I love history--learning about it, cherishing it, making it through making new memories. It's ironic almost that after spending years immersed in researching other people's memories and experiences I find myself sorrowing that someone I love is burrowing deeper and into their past, unable to retain much that is recent, or make new history. This is the agony of dementia. This is my mother's world.
She is slipping away from us, one day at a time. Her recall of the past is clear and crisp, but what we did yesterday, or even five minutes ago is a frightening fog that leaves her anxious and at times, apprehensive, argumentative, and angry.
It's a bitter irony that her life is being lived in reverse, so-to-speak. She clings to the old, the ancient memories, retelling stories, reliving events, both sweet and bitter, switching back and forth between joy and despondency depending on what event flashes into her mind. When a thought or understanding from the present does manage to snap into place, she clings to it with a death-grip, repeating it over and over within a few minutes, as if that current bit of relevance is a life line to the present. We cling to it with her.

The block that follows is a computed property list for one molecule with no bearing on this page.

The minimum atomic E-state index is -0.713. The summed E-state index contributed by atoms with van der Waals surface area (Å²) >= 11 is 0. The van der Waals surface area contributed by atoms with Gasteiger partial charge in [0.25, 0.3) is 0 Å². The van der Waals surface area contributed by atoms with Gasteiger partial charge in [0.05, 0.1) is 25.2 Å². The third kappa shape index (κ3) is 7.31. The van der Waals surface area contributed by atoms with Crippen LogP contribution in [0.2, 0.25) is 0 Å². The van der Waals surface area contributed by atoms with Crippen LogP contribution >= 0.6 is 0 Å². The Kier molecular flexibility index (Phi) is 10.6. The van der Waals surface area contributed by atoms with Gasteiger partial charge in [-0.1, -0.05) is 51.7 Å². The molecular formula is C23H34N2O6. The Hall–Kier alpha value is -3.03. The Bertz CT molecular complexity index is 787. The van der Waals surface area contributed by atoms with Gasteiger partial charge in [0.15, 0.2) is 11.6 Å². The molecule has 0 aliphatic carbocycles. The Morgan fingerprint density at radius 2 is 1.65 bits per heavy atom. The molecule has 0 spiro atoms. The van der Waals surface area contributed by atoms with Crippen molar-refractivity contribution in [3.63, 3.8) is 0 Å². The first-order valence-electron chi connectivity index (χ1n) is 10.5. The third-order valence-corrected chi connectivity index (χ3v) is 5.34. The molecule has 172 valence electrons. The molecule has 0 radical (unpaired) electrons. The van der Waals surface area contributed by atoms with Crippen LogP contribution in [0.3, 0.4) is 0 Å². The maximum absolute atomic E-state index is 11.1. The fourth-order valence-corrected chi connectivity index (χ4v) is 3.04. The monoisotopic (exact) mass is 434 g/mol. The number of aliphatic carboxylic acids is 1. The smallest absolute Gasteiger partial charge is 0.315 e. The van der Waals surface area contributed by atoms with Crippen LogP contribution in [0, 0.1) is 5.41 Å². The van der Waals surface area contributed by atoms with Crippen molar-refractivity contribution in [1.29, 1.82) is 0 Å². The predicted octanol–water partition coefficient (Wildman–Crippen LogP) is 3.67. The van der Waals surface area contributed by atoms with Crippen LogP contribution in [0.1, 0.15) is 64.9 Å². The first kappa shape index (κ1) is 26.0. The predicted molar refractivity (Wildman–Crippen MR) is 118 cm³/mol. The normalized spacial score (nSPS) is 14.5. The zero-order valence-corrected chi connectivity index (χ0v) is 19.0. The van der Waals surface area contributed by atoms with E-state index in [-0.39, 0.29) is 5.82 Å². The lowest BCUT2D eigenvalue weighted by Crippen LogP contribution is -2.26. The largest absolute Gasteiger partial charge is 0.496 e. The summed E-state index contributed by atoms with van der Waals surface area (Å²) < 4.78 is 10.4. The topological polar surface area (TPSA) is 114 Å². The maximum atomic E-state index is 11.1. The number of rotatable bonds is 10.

Each day is different. On a good day--a day where her routine is uninterrupted--she is funny and sweet, charming and innocent, childlike in her careful exploration of her world. On a day when change injects itself into her routine, be it through a new element or a new person, requiring an adjustment to her rigid world, she fights or retreats. We never know what will trigger what reaction.
It's been hard to pull back from Mom and her concerns enough to work on my manuscripts and then I realized that perhaps it would be good for both of us if I simply wrote my current perspective. So that's what I'm doing. I'm setting the other projects aside and writing a story that includes a character with dementia. It shows the trials and the surprises that go along with loving someone in this delicate mental bubble.
So that's where I'm at right now. It feels right. It's helping me cope by providing a place where I can dump my frustration, and it helps me spend time seeing things from her perspective. I hope it will help someone else who finds themselves in this crucible of caring for a mother/child. I'll tell you how things are going. If you have a loved one with dementia, I'd love to hear your experiences as well.